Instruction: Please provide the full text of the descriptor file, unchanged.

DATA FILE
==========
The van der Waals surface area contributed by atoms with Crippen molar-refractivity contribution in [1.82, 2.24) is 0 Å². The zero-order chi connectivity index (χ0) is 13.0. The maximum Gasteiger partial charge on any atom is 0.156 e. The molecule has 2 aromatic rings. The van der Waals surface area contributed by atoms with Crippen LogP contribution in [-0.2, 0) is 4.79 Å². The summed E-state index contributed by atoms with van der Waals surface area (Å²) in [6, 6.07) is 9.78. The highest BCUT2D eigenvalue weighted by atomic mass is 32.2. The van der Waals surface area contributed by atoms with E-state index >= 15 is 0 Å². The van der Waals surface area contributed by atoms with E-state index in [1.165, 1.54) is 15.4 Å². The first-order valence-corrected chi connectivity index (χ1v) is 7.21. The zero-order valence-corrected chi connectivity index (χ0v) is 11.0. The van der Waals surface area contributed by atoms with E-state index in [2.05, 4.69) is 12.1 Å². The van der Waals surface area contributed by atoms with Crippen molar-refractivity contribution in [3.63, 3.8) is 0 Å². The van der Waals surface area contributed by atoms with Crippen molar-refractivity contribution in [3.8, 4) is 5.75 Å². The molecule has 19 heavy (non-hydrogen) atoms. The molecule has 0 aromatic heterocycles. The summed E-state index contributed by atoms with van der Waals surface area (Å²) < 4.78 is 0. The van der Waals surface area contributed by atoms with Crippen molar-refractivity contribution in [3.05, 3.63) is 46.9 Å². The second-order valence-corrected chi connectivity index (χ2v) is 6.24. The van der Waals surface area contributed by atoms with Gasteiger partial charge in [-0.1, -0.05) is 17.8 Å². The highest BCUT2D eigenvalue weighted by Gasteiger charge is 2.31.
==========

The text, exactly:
The van der Waals surface area contributed by atoms with Crippen molar-refractivity contribution in [1.82, 2.24) is 0 Å². The zero-order chi connectivity index (χ0) is 13.0. The maximum Gasteiger partial charge on any atom is 0.156 e. The molecule has 2 aromatic rings. The van der Waals surface area contributed by atoms with Crippen LogP contribution in [-0.2, 0) is 4.79 Å². The summed E-state index contributed by atoms with van der Waals surface area (Å²) in [6, 6.07) is 9.78. The highest BCUT2D eigenvalue weighted by atomic mass is 32.2. The van der Waals surface area contributed by atoms with E-state index >= 15 is 0 Å². The van der Waals surface area contributed by atoms with E-state index in [1.165, 1.54) is 15.4 Å². The first-order valence-corrected chi connectivity index (χ1v) is 7.21. The zero-order valence-corrected chi connectivity index (χ0v) is 11.0. The van der Waals surface area contributed by atoms with E-state index in [2.05, 4.69) is 12.1 Å². The van der Waals surface area contributed by atoms with Crippen molar-refractivity contribution in [3.63, 3.8) is 0 Å². The van der Waals surface area contributed by atoms with Crippen molar-refractivity contribution in [3.8, 4) is 5.75 Å². The molecule has 19 heavy (non-hydrogen) atoms. The molecule has 0 aromatic heterocycles. The summed E-state index contributed by atoms with van der Waals surface area (Å²) < 4.78 is 0. The van der Waals surface area contributed by atoms with Crippen molar-refractivity contribution in [3.05, 3.63) is 46.9 Å². The second-order valence-corrected chi connectivity index (χ2v) is 6.24. The van der Waals surface area contributed by atoms with Gasteiger partial charge in [-0.1, -0.05) is 17.8 Å². The highest BCUT2D eigenvalue weighted by Gasteiger charge is 2.31.